4. Officer Accountability: Officer misconduct has long been enabled by written and unwritten norms protecting law enforcement from personal liability for their misdeeds. The U.S. Supreme Court created the notion of “qualified immunity” to limit civil liability of government officials, including police officers. The court has then made it increasingly difficult for any plaintiff to get past the immunity bar. This must change. Officers should be both criminally and civilly liable for crimes committed on-duty. The badge should not be a legal shield offering carte blanche immunity.

5. Re-imagine Policing: Efforts are underway in cities across America to rethink the role of police in emergency and non-emergency response. These efforts should be encouraged and expanded. The question must be asked, “Is it appropriate for police to patrol protests against police brutality?”


Final Words

“Rather than seeing peaceful protest as a democratic means of participation, too often governments resort to repression to suppress protests and silence people’s voices,” said Clément N. Voule, UN Special Rapporteur on the right to peaceful assembly and of association in a report presented to the United Nations Human Rights Council in 2022. Voule noted in his report that governments around the world were utilizing military-style tactics to quash peaceful protests, which has led to an escalation of human rights abuses.

Although the federal government in the United States may claim that protests are the purview of local police departments at the direction of sovereign States, it is abundantly clear that the federal government could do a lot more to hold those State actors accountable, including receiverships and consent decrees and prosecuting officers who abuse their authority. Although perhaps not legally responsible, the federal government is complicit in these abuses and erosion of First Amendment rights, and, as such, is morally responsible.

Editor’s Afterword: Government efforts to suppress protests escalated with the September 5, 2023 unprecedented indictment of 61 “Cop City” protesters under Georgia’s state Racketeer Influenced and Corrupt Organizations Law (RICO). “Cop City” refers to the Atlanta Public Safety Training Center, an 85-acre, $90 million facility being built for massive militarized police training, where the police plan to simulate real-world situations, including a mock urban space to practice urban warfare.

Five protesters were also charged with domestic terrorism and three with money laundering and charities fraud. This followed the fatal police shooting in January 2023 of Cop City protester Manuel Paez Teran; what led to police firing 57 bullets into Mr. Teran remains unclear.

For two years, protesters have strenuously opposed the center’s construction both for militarizing the police and for environmental reasons. Cop City will be located in the middle of South River Forest, Atlanta’s largest green space. Construction required clearcutting a large swath of the forest canopy, lowering air quality because the forests absorb 19 million pounds of pollutants every year. It will likely cause a 10-degree temperature rise in surrounding areas which house mostly low-income Black residents.

The indictment describes at length the supposed beliefs of the alleged co-conspirators and recites 225 overt acts, which include distributing leaflets and providing money for bail and legal defense. Attorney Lauren Regan, Executive Director of the Civil Liberties Defense Center, which represents activists who are criminally charged, called the indictment an “attempt to criminalize the movement itself, not the individual,” which she said is “clearly intended to chill larger political participation.”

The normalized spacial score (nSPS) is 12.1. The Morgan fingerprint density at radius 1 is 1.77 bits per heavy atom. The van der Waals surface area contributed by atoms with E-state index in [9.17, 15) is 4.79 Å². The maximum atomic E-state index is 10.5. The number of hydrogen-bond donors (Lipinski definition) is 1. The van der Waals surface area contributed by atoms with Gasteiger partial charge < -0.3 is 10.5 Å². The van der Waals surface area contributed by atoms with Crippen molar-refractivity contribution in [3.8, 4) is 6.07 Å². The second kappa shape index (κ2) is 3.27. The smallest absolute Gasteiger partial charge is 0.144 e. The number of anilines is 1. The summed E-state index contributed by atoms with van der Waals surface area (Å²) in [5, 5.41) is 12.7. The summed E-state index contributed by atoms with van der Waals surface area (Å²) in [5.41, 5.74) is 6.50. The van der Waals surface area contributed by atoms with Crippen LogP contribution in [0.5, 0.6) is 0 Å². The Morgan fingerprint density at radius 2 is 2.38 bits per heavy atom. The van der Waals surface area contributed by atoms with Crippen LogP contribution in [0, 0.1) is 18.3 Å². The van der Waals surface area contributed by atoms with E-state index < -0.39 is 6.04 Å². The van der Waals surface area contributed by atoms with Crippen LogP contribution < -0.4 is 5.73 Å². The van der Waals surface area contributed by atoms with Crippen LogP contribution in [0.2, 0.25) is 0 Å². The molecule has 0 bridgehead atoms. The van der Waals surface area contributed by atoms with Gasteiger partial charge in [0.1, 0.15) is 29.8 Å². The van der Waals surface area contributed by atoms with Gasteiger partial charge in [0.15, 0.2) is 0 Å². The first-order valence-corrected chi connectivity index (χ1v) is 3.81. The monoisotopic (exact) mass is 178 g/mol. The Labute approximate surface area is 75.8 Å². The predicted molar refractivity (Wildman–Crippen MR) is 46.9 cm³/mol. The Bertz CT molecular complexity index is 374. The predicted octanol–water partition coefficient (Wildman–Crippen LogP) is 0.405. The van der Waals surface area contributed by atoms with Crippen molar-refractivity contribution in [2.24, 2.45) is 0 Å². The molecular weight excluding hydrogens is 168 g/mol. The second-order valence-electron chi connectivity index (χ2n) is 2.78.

The indictments are reminiscent of the State of Alabama’s actions during the civil rights movement banning the National Association for the Advancement of Colored People (NAACP) from activities statewide and then subpoenaing the NAACP’s membership lists. This was after bringing in 80 indictments for conspiracy against leaders of the 1955 Montgomery bus boycott. While the Supreme Court thereafter upheld freedom of association and the right of individuals to band together and act, RICO represents a potential prior restraint on protest activities, based on the threat of severe penalties and provisions regarding conspiracy to commit a RICO offense.

Salomon Zavala is the founder and managing attorney at Zavala Law Group and Executive Director of Ollin Law.

A first-generation Chicano, Mr. Zavala was raised by his single Mexican immigrant mother in the Florence District of South Central Los Angeles during the 1980s and 90s. He witnessed first-hand the consequences of mass incarceration and tough-on-crime policies. Those early memories fuel his passion for his legal work and commitment to justice.

Mr. Zavala graduated from the University of California, Berkeley, School of Law after earning a Bachelor of Arts degree in Sociology from Amherst College. His awareness of the injustices of the American legal system inspired him to co-found Ollin Law in 2013. Ollin Law infuses indigenous justice principles into the adversarial and punitive structure of the U.S. justice system. Mr. Zavala’s work in and out of court focuses on prison reform/abolition, alternatives to incarceration and indigenous peoples’ rights. Mr. Zavala’s civil rights practice helps clients with a range of matters, including wrongful convictions, police brutality cases, prison litigation and resentencing hearings. He also helps deportees with criminal justice and immigration issues. He has conducted legal clinics and trainings on these and other topics throughout the U.S. and Mexico.

In addition to his work at Ollin Law, Mr. Zavala serves on the boards of various community-based nonprofits, including Tzicatl Community Development Corporation, an indigenous community development organization, and The Community Based Public Safety Collective, a victims/survivors advocacy and community safety organization. Mr. Zavala is a member of CCLP.

This article was originally published by Verdict.